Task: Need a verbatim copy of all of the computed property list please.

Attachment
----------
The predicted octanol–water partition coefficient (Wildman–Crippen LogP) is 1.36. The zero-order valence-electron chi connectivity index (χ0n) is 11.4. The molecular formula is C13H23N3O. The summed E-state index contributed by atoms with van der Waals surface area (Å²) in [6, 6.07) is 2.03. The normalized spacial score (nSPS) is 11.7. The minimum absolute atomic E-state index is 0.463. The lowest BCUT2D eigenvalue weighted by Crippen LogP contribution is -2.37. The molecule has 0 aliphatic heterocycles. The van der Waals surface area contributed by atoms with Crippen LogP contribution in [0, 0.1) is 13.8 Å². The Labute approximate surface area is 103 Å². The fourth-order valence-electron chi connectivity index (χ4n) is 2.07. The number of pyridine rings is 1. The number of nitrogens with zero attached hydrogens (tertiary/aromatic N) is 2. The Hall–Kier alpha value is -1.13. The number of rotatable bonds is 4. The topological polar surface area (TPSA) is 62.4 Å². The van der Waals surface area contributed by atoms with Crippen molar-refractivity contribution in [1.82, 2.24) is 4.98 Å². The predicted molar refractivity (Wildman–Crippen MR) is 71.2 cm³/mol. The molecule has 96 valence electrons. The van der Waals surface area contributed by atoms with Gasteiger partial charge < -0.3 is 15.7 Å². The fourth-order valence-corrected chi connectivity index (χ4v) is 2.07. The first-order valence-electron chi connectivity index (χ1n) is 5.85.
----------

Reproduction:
The predicted octanol–water partition coefficient (Wildman–Crippen LogP) is 1.36. The zero-order valence-electron chi connectivity index (χ0n) is 11.4. The molecular formula is C13H23N3O. The summed E-state index contributed by atoms with van der Waals surface area (Å²) in [6, 6.07) is 2.03. The normalized spacial score (nSPS) is 11.7. The minimum absolute atomic E-state index is 0.463. The lowest BCUT2D eigenvalue weighted by Crippen LogP contribution is -2.37. The molecule has 0 aliphatic heterocycles. The van der Waals surface area contributed by atoms with Crippen LogP contribution in [0, 0.1) is 13.8 Å². The Labute approximate surface area is 103 Å². The fourth-order valence-electron chi connectivity index (χ4n) is 2.07. The number of pyridine rings is 1. The number of nitrogens with zero attached hydrogens (tertiary/aromatic N) is 2. The Hall–Kier alpha value is -1.13. The number of rotatable bonds is 4. The topological polar surface area (TPSA) is 62.4 Å². The van der Waals surface area contributed by atoms with Crippen molar-refractivity contribution in [1.82, 2.24) is 4.98 Å². The predicted molar refractivity (Wildman–Crippen MR) is 71.2 cm³/mol. The molecule has 96 valence electrons. The van der Waals surface area contributed by atoms with Gasteiger partial charge < -0.3 is 15.7 Å². The fourth-order valence-corrected chi connectivity index (χ4v) is 2.07. The first-order valence-electron chi connectivity index (χ1n) is 5.85.